Gatland is best coach of all time - Williams
Ex-Ireland boss’ record unmatched as he prepares for 100th Wales game
Two days after Shane Williams had scored his ninth World Cup try, and his 57th in all Tests, against Ireland at the Westpac, the 34-year-old knocked on Warren Gatland's Wellington hotel room door.
"I told him that when we won the World Cup, that was it for me," he recalls. "A bit tongue in cheek, perhaps, but we only had to win two more matches..."
Gatland was thinking the same thing. Two more wins and then home.
But only one man kept their promise.
Wales lost the semi-final, controversially, to France.
Williams, who had begun his World Cup experience as third-choice scrum-half in 2003, would score his 58th international try, a stunning effort in the bronze-medal match against Australia in his 87th and last appearance.
Gatland, though, signed on again for Wales and, with another World Cup under his belt, will next year lead the country in a third tournament, along the way smashing the world record of 142 Tests as a head coach for Ireland, Wales and the Lions.
This weekend, against the country where it all started, Gatland will mark his 100th Test as Wales coach, a remarkable achievement in a profession where longevity has become an increasingly rare commodity.
Williams harbours no doubts that the former Ireland coach approaches the milestone untouched in the professional era, standing astride all his contemporaries as the pre-eminent head coach in the game.
"As far as I'm concerned I think so but I am biased," says the former Welsh wizard, when asked if Gatland deserves to be acclaimed as the best head coach of the professional age.
"When he came in around 2007 and 2008, I personally enjoyed his coaching methods. He looked at the players he had and worked the game around that.
"He always used to say to me, 'Shane, I've no idea what you do out there on the wing but whatever it is, keep doing it. I'll mould things around you'.
"You only have to look at what he's done - Grand Slams, Championships, and two successful Lions tours. He must know what he is doing. Of course, Wales have lost games against teams that they shouldn't have and there have been a few bad patches.
"What he has got used to is that is Welsh rugby for you. It's a roller-coaster of a ride. I know that with games I've won and lost, not to mention games that Welsh rugby have won and lost.
"That's what Warren has had to get used to and learn. At the start, he must have wondered what he had signed up for. One minute you're winning Grand Slams, the next you're losing games you should be winning."
Gatland may not have won a World Cup - unlike Steve Hansen or Graham Henry - but then again his compatriots also coached Wales and never enjoyed the remarkable success he has with the national side; three Championship titles, including two Grand Slams.
Hansen and Henry won multiple Tri Nations/Rugby Championship titles, the latter also lifted a clutch of Super Rugby crowns, but the pair's title-winning touch eluded them when they were coaching in the northern hemisphere.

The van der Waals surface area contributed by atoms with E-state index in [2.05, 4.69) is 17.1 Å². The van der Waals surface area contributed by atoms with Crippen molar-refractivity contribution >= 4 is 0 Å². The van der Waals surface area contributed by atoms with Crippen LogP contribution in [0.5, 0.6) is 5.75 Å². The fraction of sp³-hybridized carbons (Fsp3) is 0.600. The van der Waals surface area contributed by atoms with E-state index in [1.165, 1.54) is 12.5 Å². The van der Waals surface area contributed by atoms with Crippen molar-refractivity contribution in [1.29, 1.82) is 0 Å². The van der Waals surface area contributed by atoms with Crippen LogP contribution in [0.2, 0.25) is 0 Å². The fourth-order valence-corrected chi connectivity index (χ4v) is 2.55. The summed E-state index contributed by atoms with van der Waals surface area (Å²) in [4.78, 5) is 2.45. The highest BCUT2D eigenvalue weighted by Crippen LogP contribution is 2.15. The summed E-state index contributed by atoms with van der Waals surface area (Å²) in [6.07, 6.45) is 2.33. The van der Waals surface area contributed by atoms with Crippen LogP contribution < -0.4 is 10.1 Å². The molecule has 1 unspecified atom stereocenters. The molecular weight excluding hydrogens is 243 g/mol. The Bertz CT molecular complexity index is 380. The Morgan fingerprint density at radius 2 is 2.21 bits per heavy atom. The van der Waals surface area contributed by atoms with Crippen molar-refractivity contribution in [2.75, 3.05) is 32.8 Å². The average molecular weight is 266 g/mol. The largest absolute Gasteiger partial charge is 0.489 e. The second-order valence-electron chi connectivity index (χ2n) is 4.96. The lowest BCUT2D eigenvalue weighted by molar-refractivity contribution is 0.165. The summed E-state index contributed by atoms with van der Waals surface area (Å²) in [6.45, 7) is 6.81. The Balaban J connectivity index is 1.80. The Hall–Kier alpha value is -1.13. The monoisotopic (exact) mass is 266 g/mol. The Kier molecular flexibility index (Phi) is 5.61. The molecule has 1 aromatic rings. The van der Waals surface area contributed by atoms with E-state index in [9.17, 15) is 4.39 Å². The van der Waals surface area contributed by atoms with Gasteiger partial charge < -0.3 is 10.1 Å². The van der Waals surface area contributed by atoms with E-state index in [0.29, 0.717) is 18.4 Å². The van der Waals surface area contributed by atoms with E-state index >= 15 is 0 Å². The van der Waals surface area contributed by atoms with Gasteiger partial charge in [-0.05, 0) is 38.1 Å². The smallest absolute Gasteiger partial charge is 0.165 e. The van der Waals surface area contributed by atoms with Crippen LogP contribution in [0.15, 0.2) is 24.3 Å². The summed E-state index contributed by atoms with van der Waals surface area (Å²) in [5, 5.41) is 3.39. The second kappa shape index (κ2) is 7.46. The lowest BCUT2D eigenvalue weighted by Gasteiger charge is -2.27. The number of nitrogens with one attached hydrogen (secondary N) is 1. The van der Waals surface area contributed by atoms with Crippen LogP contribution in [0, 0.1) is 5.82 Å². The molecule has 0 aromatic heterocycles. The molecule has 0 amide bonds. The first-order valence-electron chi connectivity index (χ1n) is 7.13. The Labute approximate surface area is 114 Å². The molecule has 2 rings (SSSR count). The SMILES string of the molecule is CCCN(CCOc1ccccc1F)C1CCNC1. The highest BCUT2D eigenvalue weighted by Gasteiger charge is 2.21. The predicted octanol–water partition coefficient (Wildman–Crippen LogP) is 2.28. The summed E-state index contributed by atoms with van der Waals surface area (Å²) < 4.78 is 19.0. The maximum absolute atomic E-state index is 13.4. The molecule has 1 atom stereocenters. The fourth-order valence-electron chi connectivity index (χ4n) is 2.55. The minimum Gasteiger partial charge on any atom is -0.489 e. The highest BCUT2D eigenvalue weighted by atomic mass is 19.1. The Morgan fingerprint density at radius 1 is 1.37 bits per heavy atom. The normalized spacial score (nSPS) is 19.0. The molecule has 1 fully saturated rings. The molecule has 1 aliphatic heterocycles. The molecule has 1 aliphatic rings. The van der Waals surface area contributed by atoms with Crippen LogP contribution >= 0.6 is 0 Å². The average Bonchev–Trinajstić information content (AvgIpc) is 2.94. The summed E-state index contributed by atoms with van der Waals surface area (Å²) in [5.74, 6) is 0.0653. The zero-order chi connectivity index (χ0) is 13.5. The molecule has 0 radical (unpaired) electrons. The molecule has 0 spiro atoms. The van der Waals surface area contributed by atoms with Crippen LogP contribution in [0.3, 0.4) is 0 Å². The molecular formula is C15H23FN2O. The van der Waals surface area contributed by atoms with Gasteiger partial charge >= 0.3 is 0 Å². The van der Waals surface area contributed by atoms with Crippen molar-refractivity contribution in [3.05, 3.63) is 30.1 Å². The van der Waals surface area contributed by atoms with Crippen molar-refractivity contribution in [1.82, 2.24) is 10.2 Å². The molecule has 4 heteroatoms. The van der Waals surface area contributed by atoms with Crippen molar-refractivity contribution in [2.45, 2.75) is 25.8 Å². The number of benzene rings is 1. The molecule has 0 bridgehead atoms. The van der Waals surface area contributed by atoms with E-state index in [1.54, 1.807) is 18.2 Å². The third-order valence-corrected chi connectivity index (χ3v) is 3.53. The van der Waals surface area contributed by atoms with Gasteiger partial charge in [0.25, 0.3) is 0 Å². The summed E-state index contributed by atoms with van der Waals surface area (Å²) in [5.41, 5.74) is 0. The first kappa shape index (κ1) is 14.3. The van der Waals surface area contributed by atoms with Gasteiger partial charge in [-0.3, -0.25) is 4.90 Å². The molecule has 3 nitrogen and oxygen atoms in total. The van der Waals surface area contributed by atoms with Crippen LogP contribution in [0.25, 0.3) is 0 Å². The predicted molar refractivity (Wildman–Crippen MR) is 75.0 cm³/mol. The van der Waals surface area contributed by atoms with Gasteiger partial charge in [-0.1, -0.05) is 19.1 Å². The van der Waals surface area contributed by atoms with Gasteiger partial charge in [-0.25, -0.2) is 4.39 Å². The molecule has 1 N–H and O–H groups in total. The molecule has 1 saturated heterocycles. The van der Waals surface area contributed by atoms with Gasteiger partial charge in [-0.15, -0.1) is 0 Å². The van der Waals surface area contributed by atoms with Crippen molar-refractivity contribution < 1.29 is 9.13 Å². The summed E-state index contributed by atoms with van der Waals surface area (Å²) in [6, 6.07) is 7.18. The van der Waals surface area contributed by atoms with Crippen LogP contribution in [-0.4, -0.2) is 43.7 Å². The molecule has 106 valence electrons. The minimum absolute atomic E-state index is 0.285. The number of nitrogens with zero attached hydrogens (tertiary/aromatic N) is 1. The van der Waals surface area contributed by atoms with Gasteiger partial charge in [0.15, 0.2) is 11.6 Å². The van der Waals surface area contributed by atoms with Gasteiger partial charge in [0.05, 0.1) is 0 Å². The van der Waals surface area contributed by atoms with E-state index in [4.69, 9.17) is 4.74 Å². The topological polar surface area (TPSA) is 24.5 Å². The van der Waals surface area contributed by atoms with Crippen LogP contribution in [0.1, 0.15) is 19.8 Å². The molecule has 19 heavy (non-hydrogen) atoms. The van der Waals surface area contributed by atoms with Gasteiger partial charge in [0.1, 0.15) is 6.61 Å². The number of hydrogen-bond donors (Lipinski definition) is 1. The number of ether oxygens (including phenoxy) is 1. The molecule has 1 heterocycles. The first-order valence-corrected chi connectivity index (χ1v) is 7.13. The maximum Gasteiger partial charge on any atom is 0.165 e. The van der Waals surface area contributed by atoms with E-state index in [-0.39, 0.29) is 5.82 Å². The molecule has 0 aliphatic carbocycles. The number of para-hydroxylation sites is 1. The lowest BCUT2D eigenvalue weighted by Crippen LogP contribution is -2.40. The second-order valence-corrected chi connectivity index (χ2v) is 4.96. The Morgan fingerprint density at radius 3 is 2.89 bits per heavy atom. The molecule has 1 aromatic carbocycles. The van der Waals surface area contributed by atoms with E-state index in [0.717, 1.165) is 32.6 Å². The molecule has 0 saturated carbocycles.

Michael Cheika is the only man to win a Super Rugby title and a European Cup but success with Australia has evaded him.
Gatland also won a European club title with Wasps and achieved provincial success with the Chiefs in New Zealand.
Some might argue that Joe Schmidt's credentials might challenge Gatland but he merely assisted a French league title win and has no top-flight achievements to speak of in his home country, notwithstanding his fine record of two Six Nations titles and two European title wins (both back-to-back).
Eddie Jones is another challenger; he has won a Super Rugby title and a Tri Nations and now successive Six Nations titles, as well as being involved with the 2007 World Cup winners. A 2021 Lions tour may elevate him further.
For now though, Gatland stands apart.
"I think a few of us would have retired if we'd have won the World Cup," adds Williams, who is not surprised that Gatland has remained on some seven years later.
"I'm not amazed, he's driven, he's obviously enjoyed his time in Wales, he's been successful but also if he'd have won the World Cup he probably would have gone back, who knows?
"But because he didn't win that World Cup, and I think that's something he really believes Wales can do, it's no surprise to me that he's going to try and do it in Japan.
"He is very driven, obviously, he's had a good contract in Wales and that's another reason to stay, but he's enjoyed his time as well. He's been well received in Wales when we're doing well, same as anything in Wales really.
"He's had a great time hasn't he? He's probably been the most successful Welsh coach we've had. We're the most fickle nation ever. There were times they made me Prince of Wales after one game but beheaded me the next.
"When we won Grand Slams, everyone wanted to adopt him, then lose a few, we fall out of love with him and look for someone else to come in.
"He has become used to that but he has to do an awful lot to be fully adopted in Wales. The majority do love him, definitely respect him.
"But it takes an awful lot to be loved in Wales."